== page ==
London’s Metropolitan Police has apologised after facing widespread condemnation for the “traumatic” and racism-influenced strip-searching of a Black schoolgirl after her teachers wrongly thought she had cannabis on her.
An official safeguarding report into the 2020 incident at a secondary school in Hackney, north London, found the search was unjustified, influenced by racism and had a profound impact on the girl. It said the incident should never have happened.
During the search, carried out by two female officers because teachers said she smelled of cannabis, the 15-year-old girl’s intimate body parts were exposed, and she had a sanitary towel removed. The girl’s aunt told the review that the girl “was made to take her pad off, to bend over, spread her legs, use her hands to spread her buttocks cheek whilst coughing.”
The Metropolitan Police said the officers’ actions during the incident, which took place without parental consent, were “truly regrettable” and “should never have happened”.
The girl, anonymously referred to as Child Q, was a victim of what the report called "adultification bias", where adults perceive Black children as being older than they are because they seem more grown up and "streetwise".
The report said: “Having considered the context of the incident, the views of those engaged in the review and the impact felt by Child Q and her family, racism (whether deliberate or not) was likely to have been an influencing factor in the decision to undertake a strip search.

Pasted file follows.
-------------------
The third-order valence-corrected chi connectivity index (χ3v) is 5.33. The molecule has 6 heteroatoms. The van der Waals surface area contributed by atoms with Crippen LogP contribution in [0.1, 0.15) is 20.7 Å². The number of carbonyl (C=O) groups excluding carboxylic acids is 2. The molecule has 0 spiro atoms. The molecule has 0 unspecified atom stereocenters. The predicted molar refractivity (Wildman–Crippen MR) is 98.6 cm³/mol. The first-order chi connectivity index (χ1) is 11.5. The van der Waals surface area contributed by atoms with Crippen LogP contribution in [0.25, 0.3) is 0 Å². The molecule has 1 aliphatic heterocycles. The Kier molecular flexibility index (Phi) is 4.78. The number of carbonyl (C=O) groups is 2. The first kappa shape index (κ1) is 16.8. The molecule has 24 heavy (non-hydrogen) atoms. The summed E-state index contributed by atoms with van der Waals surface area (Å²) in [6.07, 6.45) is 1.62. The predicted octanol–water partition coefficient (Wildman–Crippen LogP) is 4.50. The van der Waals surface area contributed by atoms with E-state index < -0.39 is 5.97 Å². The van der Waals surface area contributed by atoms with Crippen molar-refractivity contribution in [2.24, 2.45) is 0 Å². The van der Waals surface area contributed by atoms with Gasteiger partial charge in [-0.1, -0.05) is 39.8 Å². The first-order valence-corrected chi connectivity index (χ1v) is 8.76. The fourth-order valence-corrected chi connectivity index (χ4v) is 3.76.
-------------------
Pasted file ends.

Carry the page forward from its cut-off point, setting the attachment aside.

“The review and reference panel held a firm view that had Child Q not been Black, then her experiences are unlikely to have been the same.”
The report said the school was too focused on whether the girl had broken the rules rather than on her welfare. It said the search was not conducted in the presence of an appropriate adult and that police guidance says searches should not be carried out based on people smelling of cannabis alone.
The girl told the review that the incident had left her humiliated and traumatised. “Someone walked into the school, where I was supposed to feel safe, took me away from the people who were supposed to protect me and stripped me naked, while on my period. I need to know that the people who have done this to me can't do it to anyone else ever again, in fact so no-one else can do this to any other child in their care."
Between 2020 and 2021 police in Hackney conducted 25 strip searches, mainly for drugs, of children under the age of 18, of which 22 found nothing. Two of the 25 children searched were white, while 15 were black.
The Met Police confirmed the case, described by London Mayor Sadiq Khan as “deeply disturbing”, is now being investigated by the Independent Office for Police Conduct.
Niamh Eastwood, executive director of Release, a charity specialising in drugs and the law, told VICE World News: “The horrific and unlawful decision to force this child to remove her clothes to see if she was in possession of cannabis is another example of how the drug laws are used as a tool of racial oppression.
“For anyone who says punitive drug policies are about protecting our children, or that if you have nothing to hide you have nothing to fear, take a minute to think about the damage and trauma that young girl has suffered, and think about all the young black children who are routinely stopped and searched by the police on the grounds they might be in possession of drugs.”